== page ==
Willis Keeps Current Technology In The Mix

Cash-strapped airlines are selling assets like spare engines to boost their liquidity.
Credit: Willis Lease Finance Corporation

Although the collapse in maintenance demand caused by Covid-19 pandemic has been a nightmare for engine lessors, those with access to funds can also benefit from a superb opportunity to grow their portfolios.

Cash-strapped airlines are selling assets like spare engines to boost their liquidity, while many are at the same time transitioning up and away from current-technology equipment.

A recent example of both trends is SAS, which has agreed a sale and leaseback deal covering 20 IAE V2500 engines with Willis Lease Finance.

SAS expects to receive two Airbus A321LRs this year and 13 A320neos in 2022.

Globally, though, current-generation narrowbodies remain the bulk of the global fleet, so there is clearly value in Willis maintaining a strong position on their powerplants, even if it has been talking up a transition to new technology.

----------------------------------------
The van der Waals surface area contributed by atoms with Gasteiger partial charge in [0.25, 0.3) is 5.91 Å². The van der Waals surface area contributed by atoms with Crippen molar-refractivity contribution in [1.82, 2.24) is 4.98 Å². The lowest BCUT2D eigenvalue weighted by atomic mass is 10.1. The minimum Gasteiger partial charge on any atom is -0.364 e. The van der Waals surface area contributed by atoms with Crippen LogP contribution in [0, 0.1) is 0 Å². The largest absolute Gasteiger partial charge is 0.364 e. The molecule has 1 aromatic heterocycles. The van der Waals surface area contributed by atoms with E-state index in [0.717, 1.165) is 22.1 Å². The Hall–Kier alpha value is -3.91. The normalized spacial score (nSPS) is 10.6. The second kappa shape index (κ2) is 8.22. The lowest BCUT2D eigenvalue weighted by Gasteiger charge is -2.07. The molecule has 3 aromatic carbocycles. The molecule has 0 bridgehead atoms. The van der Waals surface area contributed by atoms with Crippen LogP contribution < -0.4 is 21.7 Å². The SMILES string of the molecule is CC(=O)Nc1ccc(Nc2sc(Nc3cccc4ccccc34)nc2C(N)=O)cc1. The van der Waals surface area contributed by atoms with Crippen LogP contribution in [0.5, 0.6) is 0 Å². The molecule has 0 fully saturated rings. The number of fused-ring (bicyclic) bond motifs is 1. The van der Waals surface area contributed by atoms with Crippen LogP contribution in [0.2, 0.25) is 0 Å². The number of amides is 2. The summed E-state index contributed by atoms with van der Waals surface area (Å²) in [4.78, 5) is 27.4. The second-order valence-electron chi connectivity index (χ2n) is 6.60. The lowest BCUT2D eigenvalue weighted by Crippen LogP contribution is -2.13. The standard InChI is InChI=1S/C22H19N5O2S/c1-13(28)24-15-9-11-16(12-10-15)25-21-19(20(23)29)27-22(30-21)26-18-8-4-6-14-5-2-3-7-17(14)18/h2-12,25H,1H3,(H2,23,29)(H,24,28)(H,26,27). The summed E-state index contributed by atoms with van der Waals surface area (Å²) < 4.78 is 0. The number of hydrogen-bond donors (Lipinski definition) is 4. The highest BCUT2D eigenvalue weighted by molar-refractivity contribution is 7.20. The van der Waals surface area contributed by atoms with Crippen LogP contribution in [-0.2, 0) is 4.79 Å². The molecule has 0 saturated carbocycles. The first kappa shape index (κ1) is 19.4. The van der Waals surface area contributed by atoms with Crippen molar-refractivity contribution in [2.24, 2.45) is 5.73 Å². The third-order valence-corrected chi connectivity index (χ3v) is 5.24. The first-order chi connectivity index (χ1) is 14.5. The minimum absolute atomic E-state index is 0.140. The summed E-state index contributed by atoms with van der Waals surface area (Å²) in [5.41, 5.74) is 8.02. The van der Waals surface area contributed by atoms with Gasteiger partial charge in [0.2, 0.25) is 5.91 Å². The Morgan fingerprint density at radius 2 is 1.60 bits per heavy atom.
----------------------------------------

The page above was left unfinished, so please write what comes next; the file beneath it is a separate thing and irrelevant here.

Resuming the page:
At the end of last year the lessor is believed to have finalized the purchase of 25 new geared turbofan engines from Pratt & Whitney.

In its more recent deal, the U.S. lessor said it had completed the purchase and leaseback of one of the V2500 aircraft engines, which power current generation A320-family aircraft, and anticipates closing on the remaining 19 with SAS by September 2021. 

This follows a deal in March between the two parties in which SAS became the launch customer for Willis’ revolving credit lease financing product, in that case for spare CFM LEAP and Rolls-Royce Trent XWB engines.

Other engine sale and leaseback deals were conducted towards the end of last year by SMBC Aero Engine Lease (SAEL), which bought of eight CFM56-5B4 spare engines from Cebu Pacific Air, and three LEAP-1As from Indian carrier Vistara.

Alex Derber

Alex Derber, a UK-based aviation journalist, is editor of the Engine Yearbook and a contributor to Aviation Week and Inside MRO.